M.U.S.T.'s major discovery on anti-inflammatory mechanism: revealing the bi-directional stabilizing role of kinase IKKβ


Kinases are the most important targets in the development of small molecule drugs. It has been reported that there are more than 600 potentially targetable kinases in the body, of which 43 have received the most attention. Due to their key role in inflammatory signaling pathways, IKKβ kinase inhibitors have been at the forefront of anti-inflammatory drug research and development. In-depth research on the function of IKKβ in inflammation will not only answer this question, but also help to promote the development of anti-inflammatory drugs.

Recently, the State Key Laboratory of Quality Research in Chinese Medicine at the Macau University of Science and Technology found that IκBα-NF-κB and AMPK were activated simultaneously in IKKβC46A knock-in mice (cysteine 46 mutated to alanine). The study further used liquid chromatography-mass spectrometry to find that IKKβ interacts with AMPK, and then used subcloning, point mutation, immunoprecipitation, and in vitro kinase assays to elucidate and confirm that IKKβ interacts directly with AMPK Thr183, Ser184, and Thr388 sites through its kinase domain. IKKβ interacts directly with AMPK Thr183, Ser184 and Thr388 sites through its kinase domain to phosphorylate AMPK and thus exert anti-inflammatory effects. Based on this, the study further revealed that IKKβ exerts a homeostatic effect by competitively phosphorylating AMPK and IκBα, and animal experiments also confirmed that AMPK and IκBα have a reciprocal relationship in the body. It is proposed that activation of AMPK to reestablish homeostasis, rather than inhibition of IKKβ, would be a more effective anti-inflammatory treatment strategy. The study not only elucidated the role and mechanism of the bi-directional regulation of IKKβ pro-inflammation and anti-inflammation, but also revealed the potential reasons for the failure of IKKβ inhibitors in clinical trials, providing important insights into the future development of relevant anti-inflammatory drugs.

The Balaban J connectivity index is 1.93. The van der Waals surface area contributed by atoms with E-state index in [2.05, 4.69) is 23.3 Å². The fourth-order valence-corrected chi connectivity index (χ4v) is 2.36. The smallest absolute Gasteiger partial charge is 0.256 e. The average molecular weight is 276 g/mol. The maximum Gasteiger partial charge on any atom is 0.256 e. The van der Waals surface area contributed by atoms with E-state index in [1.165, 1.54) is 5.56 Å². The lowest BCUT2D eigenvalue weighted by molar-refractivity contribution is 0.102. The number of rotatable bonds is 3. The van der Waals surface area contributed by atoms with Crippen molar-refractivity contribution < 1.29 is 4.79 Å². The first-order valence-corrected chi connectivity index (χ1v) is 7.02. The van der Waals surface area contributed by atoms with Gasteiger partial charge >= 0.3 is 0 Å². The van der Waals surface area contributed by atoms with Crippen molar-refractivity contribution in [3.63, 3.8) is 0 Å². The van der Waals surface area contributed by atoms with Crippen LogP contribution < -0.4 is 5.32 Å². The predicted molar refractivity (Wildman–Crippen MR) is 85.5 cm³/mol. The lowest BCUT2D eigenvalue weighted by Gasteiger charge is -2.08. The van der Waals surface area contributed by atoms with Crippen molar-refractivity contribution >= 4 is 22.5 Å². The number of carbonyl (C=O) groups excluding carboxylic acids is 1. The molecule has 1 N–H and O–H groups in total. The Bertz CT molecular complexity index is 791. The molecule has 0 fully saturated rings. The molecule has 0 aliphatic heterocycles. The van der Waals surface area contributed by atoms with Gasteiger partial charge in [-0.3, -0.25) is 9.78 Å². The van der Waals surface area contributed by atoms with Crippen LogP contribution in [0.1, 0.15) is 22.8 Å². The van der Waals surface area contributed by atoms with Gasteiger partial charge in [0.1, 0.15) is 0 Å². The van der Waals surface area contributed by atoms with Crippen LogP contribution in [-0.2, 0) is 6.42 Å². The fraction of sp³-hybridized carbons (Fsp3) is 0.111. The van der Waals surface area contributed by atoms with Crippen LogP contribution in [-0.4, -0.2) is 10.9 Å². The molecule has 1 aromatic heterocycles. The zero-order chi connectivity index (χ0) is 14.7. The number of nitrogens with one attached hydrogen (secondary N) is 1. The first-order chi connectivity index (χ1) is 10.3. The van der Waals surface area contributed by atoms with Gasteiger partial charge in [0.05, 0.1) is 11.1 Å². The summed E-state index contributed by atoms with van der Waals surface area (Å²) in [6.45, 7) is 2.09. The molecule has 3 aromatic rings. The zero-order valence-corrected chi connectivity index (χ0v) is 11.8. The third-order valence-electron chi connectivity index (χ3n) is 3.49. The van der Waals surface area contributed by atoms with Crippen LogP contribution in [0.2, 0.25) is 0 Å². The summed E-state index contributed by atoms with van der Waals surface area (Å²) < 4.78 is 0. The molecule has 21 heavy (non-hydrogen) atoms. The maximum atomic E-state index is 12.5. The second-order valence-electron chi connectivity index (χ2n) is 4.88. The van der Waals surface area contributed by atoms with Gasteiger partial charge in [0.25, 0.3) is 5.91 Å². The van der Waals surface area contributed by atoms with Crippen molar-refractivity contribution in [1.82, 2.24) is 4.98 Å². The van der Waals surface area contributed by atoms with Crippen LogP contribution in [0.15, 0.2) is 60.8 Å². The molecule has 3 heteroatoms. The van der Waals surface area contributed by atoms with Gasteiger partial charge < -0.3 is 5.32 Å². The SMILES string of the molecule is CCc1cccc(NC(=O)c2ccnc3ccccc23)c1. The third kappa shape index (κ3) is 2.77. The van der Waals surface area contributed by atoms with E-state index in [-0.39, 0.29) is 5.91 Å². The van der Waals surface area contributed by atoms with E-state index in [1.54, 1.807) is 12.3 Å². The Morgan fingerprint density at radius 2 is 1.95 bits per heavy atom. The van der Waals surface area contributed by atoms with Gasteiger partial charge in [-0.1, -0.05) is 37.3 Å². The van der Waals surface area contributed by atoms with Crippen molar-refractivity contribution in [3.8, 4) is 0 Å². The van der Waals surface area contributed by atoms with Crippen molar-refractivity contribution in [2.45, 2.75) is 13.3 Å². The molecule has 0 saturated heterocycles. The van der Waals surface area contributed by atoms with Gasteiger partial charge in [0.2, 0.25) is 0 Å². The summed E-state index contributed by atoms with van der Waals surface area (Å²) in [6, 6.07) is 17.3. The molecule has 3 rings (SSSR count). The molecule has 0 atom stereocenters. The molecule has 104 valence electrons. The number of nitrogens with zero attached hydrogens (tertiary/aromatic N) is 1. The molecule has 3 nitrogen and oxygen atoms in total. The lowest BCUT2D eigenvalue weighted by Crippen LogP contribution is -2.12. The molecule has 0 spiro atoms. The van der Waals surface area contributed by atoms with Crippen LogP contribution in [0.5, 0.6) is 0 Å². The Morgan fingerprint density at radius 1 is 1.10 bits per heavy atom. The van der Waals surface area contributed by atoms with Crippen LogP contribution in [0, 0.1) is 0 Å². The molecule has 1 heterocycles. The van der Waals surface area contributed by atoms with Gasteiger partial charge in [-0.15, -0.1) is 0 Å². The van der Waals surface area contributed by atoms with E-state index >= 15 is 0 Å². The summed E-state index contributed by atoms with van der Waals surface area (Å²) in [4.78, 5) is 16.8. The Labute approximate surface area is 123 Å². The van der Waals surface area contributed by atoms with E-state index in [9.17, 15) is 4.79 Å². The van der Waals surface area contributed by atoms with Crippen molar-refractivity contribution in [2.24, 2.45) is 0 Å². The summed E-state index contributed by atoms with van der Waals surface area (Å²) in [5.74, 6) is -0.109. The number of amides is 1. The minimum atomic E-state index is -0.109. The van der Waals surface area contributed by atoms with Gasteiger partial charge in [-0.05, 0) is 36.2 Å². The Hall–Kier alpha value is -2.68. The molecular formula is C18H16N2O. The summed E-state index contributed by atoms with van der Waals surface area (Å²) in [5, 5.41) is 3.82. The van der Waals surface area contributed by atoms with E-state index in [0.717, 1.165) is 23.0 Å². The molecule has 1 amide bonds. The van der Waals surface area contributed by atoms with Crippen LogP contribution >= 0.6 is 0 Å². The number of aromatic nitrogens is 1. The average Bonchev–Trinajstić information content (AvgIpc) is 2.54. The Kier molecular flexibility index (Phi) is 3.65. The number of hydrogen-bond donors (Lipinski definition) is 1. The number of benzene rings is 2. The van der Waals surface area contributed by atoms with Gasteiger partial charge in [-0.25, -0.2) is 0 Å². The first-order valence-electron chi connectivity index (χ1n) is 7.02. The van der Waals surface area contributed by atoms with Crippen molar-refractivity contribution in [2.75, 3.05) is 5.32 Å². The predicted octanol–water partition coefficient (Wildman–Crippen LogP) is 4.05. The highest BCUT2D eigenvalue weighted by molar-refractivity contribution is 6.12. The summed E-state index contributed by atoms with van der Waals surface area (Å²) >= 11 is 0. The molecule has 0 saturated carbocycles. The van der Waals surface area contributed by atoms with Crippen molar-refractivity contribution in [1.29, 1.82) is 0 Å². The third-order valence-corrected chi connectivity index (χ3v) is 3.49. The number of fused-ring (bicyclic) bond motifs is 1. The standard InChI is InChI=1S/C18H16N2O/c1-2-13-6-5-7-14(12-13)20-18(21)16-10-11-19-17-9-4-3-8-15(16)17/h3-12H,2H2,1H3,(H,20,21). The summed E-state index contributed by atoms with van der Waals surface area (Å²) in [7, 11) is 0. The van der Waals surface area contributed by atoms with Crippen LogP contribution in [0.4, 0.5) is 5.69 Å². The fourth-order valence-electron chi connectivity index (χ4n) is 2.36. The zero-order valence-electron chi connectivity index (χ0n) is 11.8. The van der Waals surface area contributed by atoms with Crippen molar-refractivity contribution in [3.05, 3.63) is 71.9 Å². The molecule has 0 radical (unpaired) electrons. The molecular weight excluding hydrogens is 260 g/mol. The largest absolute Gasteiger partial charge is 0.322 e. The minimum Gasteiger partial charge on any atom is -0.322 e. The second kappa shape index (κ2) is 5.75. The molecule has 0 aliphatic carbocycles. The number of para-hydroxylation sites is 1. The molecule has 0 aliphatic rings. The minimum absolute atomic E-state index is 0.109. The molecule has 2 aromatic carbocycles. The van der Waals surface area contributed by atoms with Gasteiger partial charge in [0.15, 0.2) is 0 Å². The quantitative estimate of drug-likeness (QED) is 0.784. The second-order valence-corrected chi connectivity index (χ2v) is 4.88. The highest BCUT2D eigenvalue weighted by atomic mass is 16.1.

The work was published as a back cover article in Acta Pharmaceutica Sinica B, a leading international journal in the field of pharmacology, with an impact factor of 11.614 in 2021 (immediate impact factor: 13.29). This study was supported by the Macao Science and Technology Development Fund (Project No. 0017/2018/A1, 0002/2019/APD). The State Key Laboratory of Chinese Medicine Quality Research of Macau University of Science and Technology is the first author of the paper, and Associate Professor Li Ting and Professor Liu Liang-chiou, Academician of Chinese Academy of Engineering, are the corresponding authors.

Link to original article: https://www.sciencedirect.com/science/article/pii/S2211383521003543